On Our Monetised University System


The recent alert by the Academic Staff Union of Universities (ASUU) about a possible increase in university tuition fees should not come as a surprise for anyone who knows the pathetic situations in Nigerian universities. It would be unfair and uncharitable to wash the dirty linens of one’s constituency in the public, but the public and sympathetic stakeholders should know certain things.
There is a strong need to suggest that a thorough and comprehensive commission of inquiry be instituted to dig out how Nigerian universities stand in every ramification. From thorough financial audit, to admissions, staffing, assessments, promotions and appointments of vice chancellors, universities, both federal and state-owned should be put on a searchlight. No politician or anyone who had held any political appointment should be included in the membership of such commission.
Introducing or increasing tuition fees in the universities would not be a solution to problems which beset the ivory towers. Similarly, the whole truth cannot be dug out if inappropriate and compromised persons feature in handling the task of repositioning Nigerian universities. It is a pity that many of those who would have stood tall in the task of repositioning Nigerian universities are either dead, no longer in service or outside the country. Many would not want to be involved in a “kangaroo” commission of inquiry.
Without mincing words, the military played a most despicable role in the current state of the universities.
Expectedly, the macho-culture of the military is the exact opposite of the ivory-tower culture, but it infiltrated into the universities during the long years of military intervention in Nigerian politics. Let someone not say that evidence should be brought in “chapters and verses” before what is being said here would be regarded as valid or true.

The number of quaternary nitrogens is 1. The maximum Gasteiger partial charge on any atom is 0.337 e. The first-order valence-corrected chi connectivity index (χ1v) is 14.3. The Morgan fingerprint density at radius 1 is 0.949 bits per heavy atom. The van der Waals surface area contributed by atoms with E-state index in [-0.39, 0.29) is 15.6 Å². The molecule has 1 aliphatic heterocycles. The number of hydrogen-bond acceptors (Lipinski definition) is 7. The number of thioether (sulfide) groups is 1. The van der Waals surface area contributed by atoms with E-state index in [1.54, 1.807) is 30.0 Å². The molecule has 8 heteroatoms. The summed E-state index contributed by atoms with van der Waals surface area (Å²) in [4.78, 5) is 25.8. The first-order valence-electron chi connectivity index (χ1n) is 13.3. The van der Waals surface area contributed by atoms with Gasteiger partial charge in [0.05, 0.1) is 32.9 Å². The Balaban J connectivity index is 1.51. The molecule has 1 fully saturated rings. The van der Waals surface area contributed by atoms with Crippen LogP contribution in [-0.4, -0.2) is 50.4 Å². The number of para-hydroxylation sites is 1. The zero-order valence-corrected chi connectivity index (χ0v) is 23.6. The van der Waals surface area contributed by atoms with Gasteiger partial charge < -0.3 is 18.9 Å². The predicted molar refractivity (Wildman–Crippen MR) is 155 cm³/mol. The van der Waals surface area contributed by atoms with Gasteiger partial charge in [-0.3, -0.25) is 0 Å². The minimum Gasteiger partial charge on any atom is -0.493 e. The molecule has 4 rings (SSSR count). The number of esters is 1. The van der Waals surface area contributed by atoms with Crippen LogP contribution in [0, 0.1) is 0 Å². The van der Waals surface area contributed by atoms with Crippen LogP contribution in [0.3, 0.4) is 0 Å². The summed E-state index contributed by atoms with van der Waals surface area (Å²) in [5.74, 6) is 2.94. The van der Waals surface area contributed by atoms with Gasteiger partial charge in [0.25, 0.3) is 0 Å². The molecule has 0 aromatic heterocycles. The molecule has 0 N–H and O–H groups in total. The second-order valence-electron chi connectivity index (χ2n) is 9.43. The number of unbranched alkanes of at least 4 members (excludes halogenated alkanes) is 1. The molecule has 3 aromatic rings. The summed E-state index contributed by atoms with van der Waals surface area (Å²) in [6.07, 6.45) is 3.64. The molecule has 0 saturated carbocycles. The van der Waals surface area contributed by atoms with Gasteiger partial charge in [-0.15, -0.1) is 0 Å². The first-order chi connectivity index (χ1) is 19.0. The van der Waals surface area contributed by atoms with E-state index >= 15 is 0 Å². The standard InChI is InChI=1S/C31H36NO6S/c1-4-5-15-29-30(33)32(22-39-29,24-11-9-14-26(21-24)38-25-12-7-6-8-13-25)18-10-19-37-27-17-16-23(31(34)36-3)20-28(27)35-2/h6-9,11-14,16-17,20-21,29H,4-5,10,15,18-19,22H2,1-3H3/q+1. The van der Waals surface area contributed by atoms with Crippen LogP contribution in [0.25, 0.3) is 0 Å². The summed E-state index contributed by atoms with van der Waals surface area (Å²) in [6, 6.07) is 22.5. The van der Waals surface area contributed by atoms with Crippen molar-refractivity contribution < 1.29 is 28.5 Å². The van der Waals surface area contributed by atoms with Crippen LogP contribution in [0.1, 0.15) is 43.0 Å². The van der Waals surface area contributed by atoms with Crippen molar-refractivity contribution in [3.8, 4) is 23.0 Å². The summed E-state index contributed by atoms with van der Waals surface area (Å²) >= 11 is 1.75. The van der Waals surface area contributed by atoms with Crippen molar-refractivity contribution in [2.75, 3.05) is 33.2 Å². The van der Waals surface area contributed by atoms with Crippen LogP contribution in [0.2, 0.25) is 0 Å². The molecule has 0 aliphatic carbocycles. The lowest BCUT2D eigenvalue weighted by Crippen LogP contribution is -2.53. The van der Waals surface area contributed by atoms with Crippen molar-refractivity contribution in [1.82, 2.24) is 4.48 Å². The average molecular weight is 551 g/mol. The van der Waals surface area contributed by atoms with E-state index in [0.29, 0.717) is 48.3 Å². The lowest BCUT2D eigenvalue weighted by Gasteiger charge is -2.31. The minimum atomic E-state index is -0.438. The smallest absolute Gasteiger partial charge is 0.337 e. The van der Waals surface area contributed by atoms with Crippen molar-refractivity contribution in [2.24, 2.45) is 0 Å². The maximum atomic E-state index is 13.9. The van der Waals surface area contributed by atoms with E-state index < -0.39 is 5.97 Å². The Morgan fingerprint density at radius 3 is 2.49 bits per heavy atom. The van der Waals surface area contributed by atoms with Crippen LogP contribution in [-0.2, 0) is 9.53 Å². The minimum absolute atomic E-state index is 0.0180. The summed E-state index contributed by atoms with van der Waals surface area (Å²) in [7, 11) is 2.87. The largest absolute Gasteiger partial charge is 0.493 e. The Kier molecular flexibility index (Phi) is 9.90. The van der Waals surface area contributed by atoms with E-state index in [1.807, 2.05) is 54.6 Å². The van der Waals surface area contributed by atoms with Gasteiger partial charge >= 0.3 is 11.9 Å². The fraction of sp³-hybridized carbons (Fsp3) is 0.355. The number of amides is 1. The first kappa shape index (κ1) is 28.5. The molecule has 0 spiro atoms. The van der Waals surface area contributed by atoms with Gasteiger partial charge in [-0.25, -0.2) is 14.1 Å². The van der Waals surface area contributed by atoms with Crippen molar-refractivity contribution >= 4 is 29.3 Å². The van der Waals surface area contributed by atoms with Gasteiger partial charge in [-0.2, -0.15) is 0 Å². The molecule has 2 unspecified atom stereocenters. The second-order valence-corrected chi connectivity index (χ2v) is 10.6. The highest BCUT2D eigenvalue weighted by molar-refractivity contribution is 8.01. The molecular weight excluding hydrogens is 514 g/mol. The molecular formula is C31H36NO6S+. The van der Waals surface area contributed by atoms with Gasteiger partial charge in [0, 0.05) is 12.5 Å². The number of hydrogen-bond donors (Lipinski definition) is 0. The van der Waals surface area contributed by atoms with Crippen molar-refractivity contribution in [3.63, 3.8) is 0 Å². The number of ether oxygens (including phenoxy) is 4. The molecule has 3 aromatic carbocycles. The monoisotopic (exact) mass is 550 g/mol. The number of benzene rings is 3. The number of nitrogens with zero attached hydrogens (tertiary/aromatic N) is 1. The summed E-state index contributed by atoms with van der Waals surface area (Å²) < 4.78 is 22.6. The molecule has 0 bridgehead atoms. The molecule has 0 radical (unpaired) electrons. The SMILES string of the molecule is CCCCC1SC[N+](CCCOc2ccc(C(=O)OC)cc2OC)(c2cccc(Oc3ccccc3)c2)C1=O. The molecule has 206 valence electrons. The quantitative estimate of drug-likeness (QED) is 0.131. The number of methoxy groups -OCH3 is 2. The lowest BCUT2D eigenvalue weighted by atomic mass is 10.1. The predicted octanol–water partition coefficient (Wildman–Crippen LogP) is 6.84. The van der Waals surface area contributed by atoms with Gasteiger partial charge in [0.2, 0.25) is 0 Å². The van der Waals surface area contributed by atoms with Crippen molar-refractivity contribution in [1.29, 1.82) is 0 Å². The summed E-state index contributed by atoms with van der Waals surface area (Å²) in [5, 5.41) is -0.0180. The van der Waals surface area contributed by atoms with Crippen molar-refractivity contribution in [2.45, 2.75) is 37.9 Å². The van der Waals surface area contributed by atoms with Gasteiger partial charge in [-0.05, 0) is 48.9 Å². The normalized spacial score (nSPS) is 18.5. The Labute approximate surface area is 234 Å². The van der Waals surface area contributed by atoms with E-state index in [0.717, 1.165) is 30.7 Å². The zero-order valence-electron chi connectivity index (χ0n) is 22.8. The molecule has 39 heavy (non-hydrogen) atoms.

Appointment of vice chancellors by the Visitors is another issue which contributed to the decline of the ivory-tower culture. Shakespeare would tell us that “they are beggars who would count their worth,.” Therefore, a situation where university dons hawk and market their curriculum vitaes (CVs) can be described as “beggary,” why should a self-respecting devotee of the ivory-tower beg, kneel and kow-tow for a political position, when colleagues should elect and choose who would lead them, based on merit?
Unjust reward system in the public sector of the economy, coupled with poor salary structure, also contributed to the plagues of Nigerian universities. Until university lecturers embarked on aggressive protests when their take-home pay could not take them home, a professor’s salary was N7,500.00 per month. Yet, former students of the lecturers who worked with oil and other private companies could earn well over N75,000.00 in one month at that time.
Result of gross disparity in remuneration led to what became known as “sorting” in universities. Many of those who came into the universities to study on part-time did not come to acquire knowledge but to get certificates for advancement in work places. Therefore, there arose the phenomenon of scramble for degrees, including Ph.D. Many people were ready to buy certificates, for adornment purposes; including military personnel and politicians. So, lecturers discovered a gold mine! Therefore, out of 100 Ph.D certificates you find in Nigeria, 90 would be cosmetic or quota tags.
Quotarised and political or outright fraudulent promotions contributed to destroy the universities. One thing we cannot deny is that best brains are quite plenty in universities, both as students and lecturers. But when you see an inexperienced staff become a professor after 11 years of appointment, with four years of that period spent in political postings, his colleagues who do not have god-fathers would obviously feel short-changed; morale would diminish.
As a “house of intellect,” the university system has a major problem, namely: myopia or grossly limited perception. Not many people know that the intellect abridges and short-circuits the range of human perceptive capacity. The task of university education is to drill the human brain to operate on empirical platforms, or sensory perception. There is more to life than what the objective senses can comprehend.
Therefore, those who rely on intellectual, academic and sensory perception, coupled with high-sounding university certificates, remain quite myopic. We don’t pay high fees to acquire high experiences neither do we learn in schools only, but in life, by exerting ourselves and freeing our perceptions from academic restrictions.
Dr. Amirize is a retired lecturer, Rivers State University, Port Harcourt.


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